Pool-Shannon Stapleton, Associated Press
HEMPSTEAD, N.Y. — Fresh off an intensely combative debate, President Barack Obama, Republican Mitt Romney and their running mates are taking their tuned-up fight to the precious few battleground states where the election is up for grabs with just 20 days to go.
In the sprint to Election Day, Nov. 6, every aspect of the campaign seems to be taking on a fresh sense of urgency — the ads, the fundraising, the grass-roots mobilizing and the outreach to key voting blocs, particularly women. Obama wore a pink breast cancer bracelet while campaigning in Iowa and Romney's campaign dispatched former Secretary of State Condoleezza Rice to introduce vice presidential nominee Paul Ryan in Ohio.
Rice and Ryan highlighted the plight of women in the current economy, with Ryan reading statistics from the podium on female unemployment and poverty rates under Obama's leadership. "We need to get people back to work," Ryan said. "We need to get this economy turned around."
Romney also quietly began airing a new TV ad suggesting he believes abortion "should be an option" in cases of rape, incest or when the life of the mother is at stake.
The ad is an appeal to women voters, who polls show have favored Obama throughout the race although Romney has been making gains among them. Romney supported abortion rights as Massachusetts governor but now says he opposes abortion with limited exceptions. His campaign didn't announce the ad, but it began running on debate night on stations that reach Virginia, Ohio and Wisconsin.
Romney traveled with comedian Dennis Miller, and singer Lee Greenwood warmed up his crowd in southeast Virginia. Vice President Joe Biden was westward bound for Colorado and Nevada.
Obama appears to have 237 of the 270 electoral votes needed for victory comfortably in hand, and Romney is confident of 191. That leaves 110 electoral votes up for grabs in nine battleground states: Florida (29), Ohio (18), North Carolina (15), Virginia (13), Wisconsin (10), Colorado (9), Iowa (6), Nevada (6) and New Hampshire (4).
The candidates debated Tuesday night as if their political lives depended on it — because they do. It was a re-energized Obama who showed up at Hofstra University, lifting the spirits of Democrats who felt let down by the president's limp performance in the candidates' first encounter two weeks ago.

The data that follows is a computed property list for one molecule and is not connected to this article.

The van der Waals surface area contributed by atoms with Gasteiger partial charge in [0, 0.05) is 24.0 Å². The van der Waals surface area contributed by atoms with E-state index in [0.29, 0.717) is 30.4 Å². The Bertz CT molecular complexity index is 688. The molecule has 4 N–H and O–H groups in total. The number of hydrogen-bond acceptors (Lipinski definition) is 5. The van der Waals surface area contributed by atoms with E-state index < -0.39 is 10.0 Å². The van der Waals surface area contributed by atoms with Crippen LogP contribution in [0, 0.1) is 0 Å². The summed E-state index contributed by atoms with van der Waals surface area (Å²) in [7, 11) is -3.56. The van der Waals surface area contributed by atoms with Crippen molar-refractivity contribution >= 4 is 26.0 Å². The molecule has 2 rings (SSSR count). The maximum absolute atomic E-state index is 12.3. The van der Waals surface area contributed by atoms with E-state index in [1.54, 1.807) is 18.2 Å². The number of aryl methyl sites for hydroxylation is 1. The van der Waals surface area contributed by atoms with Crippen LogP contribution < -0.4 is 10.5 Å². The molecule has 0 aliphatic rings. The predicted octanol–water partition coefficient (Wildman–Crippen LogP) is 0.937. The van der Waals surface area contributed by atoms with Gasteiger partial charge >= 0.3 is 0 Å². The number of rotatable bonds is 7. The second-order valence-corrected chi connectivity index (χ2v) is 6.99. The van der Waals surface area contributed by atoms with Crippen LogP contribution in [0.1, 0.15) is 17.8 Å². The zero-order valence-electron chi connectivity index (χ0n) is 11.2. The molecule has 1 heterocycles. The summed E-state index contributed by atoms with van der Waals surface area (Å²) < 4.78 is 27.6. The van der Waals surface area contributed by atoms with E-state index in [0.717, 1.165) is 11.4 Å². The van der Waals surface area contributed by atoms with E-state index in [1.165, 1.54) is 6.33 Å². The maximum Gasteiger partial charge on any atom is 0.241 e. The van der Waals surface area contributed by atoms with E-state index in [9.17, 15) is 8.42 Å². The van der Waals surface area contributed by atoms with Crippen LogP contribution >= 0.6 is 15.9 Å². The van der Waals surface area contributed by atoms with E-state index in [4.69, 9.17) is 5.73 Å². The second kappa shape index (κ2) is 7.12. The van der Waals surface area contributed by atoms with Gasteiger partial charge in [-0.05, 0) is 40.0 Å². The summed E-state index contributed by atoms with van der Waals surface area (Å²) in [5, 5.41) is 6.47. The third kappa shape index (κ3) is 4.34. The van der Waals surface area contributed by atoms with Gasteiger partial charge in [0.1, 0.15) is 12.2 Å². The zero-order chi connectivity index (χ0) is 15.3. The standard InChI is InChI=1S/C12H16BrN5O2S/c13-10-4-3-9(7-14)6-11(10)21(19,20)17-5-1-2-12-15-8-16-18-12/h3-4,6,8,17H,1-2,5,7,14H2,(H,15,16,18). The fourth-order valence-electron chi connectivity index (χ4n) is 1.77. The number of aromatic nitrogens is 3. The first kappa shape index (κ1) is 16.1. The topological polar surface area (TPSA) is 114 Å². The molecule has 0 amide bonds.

But Romney knew what was coming and didn't give an inch, pressing his case even when the arguments deteriorated into did-not, did-too rejoinders that couldn't have done much to clarify the choice for undecided voters.
The debate was the third installment in what amounts to a four-week-long reality TV series for Campaign 2012. Romney was the clear victor in the series debut, Biden aggressively counterpunched in the next-up vice presidential debate, and the latest faceoff featured two competitors determined to give no quarter.
It was a pushy, interruption-filled encounter filled with charges and countercharges that the other guy wasn't telling the truth. The two candidates were both verbally and physically at odds in the town hall-style format, at one point circling each other on center stage like boxers in a prize fight.
"I thought it was a real moment," Biden told NBC's "Today" show in a taped interview aired Wednesday. "When they were kind of circling each other, it was like, 'Hey, come on man, let's level with each other here.'"
One of the debate's tensest moments came when Romney suggested Obama's administration may have misled the public over what caused the attack at the U.S. Consulate in Benghazi, Libya, last month that killed four Americans. The issue is sure to continue to be debated next week at the third and closing debate, focused on foreign policy and scheduled for Monday at Lynn University in Boca Raton, Fla.
"As the facts come out about the Benghazi attack we learn more troubling facts by the day," Ryan told "This Morning" on CBS. "So that's why need to get to the bottom of this to get answers so that we can prevent something like this from ever happening again."
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